70 F
Clarksville
Friday, August 12, 2022
HomePoliticsClarksville City Councilperson Ambar Marquis – Ward 5 Newsletter, July 31st, 2022

Clarksville City Councilperson Ambar Marquis – Ward 5 Newsletter, July 31st, 2022

Written by Ambar Marquis
Clarksville City Council – Ward 5

City of Clarksville - Ward 5Clarksville, TN – I know it has been a while since my last newsletter. I got caught up in a lot of projects and time seemed to escape me. I will strive to do better to keep you guys informed.

I just want you all to know that you can always reach out with questions and concerns about anything happening in the community. 

Some things I have been up to:

Infrastructure funding project: I had been seeking a way to fund road improvements across the city working with the RPC, buildings and codes, finance, and the streets dept. Unfortunately certain department heads do not want to make the hard choices in order to avoid upsetting a particular group during an election year. Therefore my plan has been tabled until January 2023. This is disheartening for many reasons. The main one is that since I am in an appointed seat and must run for election in November there is always the possibility that I may not be here come January 2023. Therefore this project may never happen. 
 
Gas infrastructure: I had sought to make it a requirement for builders to add to the gas infrastructure to subdivisions that they build. The main reason for this is the cost of gas is a lot cheaper than electric when it comes to heating a home during the winter. If the power goes out that home can still provide warmth and even cook with a gas stove. Unfortunately this failed as well due to the developers having no interest in placing gas stoves and heaters in homes. Even if we had forced them to put in gas lines they would have still put in electric heaters and stoves. If the lines went unused it would of cost the city more money and time to maintain them, than if they were consistently used.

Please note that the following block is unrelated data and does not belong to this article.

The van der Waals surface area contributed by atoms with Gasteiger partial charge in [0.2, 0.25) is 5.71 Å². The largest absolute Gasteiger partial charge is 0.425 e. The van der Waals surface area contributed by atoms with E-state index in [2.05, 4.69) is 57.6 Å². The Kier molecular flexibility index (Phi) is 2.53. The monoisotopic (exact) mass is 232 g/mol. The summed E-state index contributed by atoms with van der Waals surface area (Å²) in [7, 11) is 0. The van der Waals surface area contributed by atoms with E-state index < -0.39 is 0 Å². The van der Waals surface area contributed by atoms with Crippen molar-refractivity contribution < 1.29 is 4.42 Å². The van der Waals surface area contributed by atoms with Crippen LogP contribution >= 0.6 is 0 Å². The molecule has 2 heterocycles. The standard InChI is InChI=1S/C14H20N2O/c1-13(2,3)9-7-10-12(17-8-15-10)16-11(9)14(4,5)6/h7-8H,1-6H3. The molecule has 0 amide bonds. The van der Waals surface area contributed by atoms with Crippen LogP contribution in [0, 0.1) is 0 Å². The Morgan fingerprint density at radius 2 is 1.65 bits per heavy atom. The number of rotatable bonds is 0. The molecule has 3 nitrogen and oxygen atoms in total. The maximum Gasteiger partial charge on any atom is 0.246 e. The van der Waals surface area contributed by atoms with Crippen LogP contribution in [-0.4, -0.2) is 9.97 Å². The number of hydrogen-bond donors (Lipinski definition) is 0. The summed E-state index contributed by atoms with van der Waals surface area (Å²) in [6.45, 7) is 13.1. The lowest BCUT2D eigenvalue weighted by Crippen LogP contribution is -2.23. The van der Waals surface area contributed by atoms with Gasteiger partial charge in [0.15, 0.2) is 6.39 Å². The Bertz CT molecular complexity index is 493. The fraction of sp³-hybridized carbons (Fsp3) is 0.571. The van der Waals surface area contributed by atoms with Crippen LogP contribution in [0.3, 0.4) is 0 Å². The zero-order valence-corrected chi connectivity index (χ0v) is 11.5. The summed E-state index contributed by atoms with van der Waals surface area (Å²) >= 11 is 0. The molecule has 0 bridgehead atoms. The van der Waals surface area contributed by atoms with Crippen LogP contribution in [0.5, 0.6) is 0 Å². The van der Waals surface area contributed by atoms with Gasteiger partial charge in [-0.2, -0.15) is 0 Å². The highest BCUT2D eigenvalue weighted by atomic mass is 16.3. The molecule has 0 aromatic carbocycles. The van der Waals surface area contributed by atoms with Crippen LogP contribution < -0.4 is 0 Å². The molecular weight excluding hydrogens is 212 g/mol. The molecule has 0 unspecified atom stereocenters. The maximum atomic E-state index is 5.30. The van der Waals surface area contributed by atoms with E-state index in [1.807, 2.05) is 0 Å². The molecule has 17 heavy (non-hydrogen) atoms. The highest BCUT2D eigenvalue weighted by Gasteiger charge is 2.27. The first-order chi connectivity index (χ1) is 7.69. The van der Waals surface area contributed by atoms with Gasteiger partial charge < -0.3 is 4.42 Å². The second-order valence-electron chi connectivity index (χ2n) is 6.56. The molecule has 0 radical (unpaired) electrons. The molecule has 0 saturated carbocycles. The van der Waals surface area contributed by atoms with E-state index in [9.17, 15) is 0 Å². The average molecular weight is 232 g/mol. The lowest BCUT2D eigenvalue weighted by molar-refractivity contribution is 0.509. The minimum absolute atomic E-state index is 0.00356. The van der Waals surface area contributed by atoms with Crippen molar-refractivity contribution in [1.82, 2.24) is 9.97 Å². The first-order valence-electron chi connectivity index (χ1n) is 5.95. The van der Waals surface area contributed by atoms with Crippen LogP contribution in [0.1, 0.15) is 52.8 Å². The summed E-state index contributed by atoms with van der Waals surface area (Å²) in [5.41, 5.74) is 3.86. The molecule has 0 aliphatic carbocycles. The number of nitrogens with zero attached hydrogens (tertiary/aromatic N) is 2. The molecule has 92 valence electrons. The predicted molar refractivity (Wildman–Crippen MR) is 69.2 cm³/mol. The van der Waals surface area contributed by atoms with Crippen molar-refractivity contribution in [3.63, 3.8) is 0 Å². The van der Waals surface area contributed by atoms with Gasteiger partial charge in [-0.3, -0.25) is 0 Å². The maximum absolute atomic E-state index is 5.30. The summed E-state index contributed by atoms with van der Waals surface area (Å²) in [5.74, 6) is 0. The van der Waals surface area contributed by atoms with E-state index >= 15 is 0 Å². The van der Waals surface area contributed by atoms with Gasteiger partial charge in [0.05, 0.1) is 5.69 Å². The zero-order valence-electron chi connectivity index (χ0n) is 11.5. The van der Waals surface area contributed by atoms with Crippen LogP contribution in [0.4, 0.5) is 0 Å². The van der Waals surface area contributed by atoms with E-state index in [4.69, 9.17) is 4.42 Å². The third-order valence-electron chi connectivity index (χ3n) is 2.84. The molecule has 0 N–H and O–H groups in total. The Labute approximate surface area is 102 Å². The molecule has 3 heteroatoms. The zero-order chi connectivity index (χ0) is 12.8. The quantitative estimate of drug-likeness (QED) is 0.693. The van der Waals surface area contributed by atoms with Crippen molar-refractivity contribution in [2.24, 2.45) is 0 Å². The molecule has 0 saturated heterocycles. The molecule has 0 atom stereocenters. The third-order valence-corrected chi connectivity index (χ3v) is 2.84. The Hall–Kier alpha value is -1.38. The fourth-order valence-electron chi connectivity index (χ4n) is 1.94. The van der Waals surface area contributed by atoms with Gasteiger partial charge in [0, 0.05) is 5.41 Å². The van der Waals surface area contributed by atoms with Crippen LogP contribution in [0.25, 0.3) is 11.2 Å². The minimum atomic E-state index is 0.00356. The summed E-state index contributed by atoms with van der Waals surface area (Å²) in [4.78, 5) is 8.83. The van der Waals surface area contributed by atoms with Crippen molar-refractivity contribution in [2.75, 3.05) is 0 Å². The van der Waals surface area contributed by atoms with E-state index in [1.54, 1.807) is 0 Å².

Storm Water Management system. Apart from a very small sector downtown, the city does not have anything in place to deal with storm water management. Speaking to finance I am told there are federal grant we can apply for to help get a system in place. This would fall under the streets department which has not had a director for several months. The new director starts August 1st and I am planning to meet with him shortly after once his schedule is established. I am very hopeful that with his direction we may be able to move in the right direction with infrastructure.
 
In June I toured the water treatment plant to learn about this critical piece of infrastructure. It was a very fun and enlightening experience. I plan to visit the sewage plant as well as the construction of the new water treatment plant at the next available opportunity.
 
The Little Free Library Book project: I have teamed up with Blue Star Families to create 12 (one for each Ward) Little Free Libraries. We have been working on getting the funding to get this project off the ground. At the moment we plan on doing a ribbon cutting event for a few of them sometime between September 24th and October 1st. The exact date is still to be decided. We are also still looking at locations for ten of them, and anyone wishing to donate lightly used books are more than welcomed to do so. You can contact me or Karissa Poe (), Tennessee Chapter Director to do so. 


On July 15th we did a ribbon cutting ceremony for the new and improved Sherwood Forest Park. The outdated one was replaced with an ADA compliant playground.